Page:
Society teaches people with autism from a young age that they are incapable of love, says Jessica Penwell Barnett, assistant professor of sexuality studies in the Women, Gender, and Sexuality Studies program at Wright State University in Dayton, Ohio. Barnett leads sexual education sessions for college students with autism. The stereotype of children with autism as cold, emotionless robots is painful, pervasive and entirely misleading, she says. “Some are very aware of this social representation — it’s like a cloud that hovers over all of their thinking about whether they can be in a relationship or whether another person is going to want to be with them.”
In fact, many people with autism both desire and sustain lasting relationships. “There’s no incompatibility with being on the spectrum and being in a romantic relationship, being in love, being part of a committed partnership,” Barnett says. Like Shore, an estimated 47 percent of adults with the condition share their home — and their life — with a romantic partner.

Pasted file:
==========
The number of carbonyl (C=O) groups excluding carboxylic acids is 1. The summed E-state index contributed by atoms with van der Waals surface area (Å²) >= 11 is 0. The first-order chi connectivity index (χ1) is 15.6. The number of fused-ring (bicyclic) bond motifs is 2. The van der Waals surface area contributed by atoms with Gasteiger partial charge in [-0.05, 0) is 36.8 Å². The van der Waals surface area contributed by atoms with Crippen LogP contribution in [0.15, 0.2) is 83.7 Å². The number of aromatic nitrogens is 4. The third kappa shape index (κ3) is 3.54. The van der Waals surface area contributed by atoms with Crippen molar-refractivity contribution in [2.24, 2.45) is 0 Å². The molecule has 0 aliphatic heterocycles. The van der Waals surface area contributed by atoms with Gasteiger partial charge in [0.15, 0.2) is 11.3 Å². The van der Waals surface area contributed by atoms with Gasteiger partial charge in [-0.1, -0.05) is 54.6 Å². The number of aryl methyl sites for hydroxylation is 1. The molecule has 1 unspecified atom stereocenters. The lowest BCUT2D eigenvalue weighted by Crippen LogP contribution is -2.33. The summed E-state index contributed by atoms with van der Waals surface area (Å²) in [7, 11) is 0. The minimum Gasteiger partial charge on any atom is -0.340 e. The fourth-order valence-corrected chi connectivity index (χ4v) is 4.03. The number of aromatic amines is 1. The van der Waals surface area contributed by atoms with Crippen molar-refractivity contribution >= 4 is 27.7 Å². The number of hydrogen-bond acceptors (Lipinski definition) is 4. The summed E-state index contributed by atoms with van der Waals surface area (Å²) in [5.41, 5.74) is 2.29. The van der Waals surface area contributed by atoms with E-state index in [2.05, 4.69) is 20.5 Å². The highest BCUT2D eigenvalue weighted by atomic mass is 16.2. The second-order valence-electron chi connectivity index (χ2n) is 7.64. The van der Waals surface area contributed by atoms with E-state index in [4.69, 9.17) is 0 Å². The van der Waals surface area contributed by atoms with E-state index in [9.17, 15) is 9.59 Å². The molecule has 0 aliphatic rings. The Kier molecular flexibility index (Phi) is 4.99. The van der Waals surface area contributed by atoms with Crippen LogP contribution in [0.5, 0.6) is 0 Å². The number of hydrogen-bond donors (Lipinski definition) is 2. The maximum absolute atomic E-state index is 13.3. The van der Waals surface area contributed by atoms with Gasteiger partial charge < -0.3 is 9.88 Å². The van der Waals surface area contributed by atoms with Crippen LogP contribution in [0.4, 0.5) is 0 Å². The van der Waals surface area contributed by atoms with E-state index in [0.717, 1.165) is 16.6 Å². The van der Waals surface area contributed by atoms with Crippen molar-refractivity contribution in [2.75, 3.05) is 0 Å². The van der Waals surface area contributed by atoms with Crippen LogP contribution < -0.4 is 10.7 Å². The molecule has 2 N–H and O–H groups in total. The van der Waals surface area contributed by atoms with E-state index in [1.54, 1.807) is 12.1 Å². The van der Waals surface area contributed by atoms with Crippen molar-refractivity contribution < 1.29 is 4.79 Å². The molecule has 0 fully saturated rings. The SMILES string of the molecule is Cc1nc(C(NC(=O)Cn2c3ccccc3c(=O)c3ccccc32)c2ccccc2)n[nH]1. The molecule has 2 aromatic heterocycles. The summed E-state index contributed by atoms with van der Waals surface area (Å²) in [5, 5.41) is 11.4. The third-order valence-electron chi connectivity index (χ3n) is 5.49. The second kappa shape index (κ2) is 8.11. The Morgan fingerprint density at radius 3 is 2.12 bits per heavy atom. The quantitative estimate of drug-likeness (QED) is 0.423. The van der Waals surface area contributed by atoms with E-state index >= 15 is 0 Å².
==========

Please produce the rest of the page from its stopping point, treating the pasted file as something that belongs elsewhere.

That doesn’t necessarily mean relationships are easy for people on the spectrum. Some features of autism, such as inflexibility, anxiety, sensory overload, difficulty communicating one’s own — and sensing others’ — personal needs and limits, would seem to lend themselves to relationship disasters. But that thinking is based almost entirely on conjecture. Scientists have been slow to study how and why people with autism form satisfying relationships.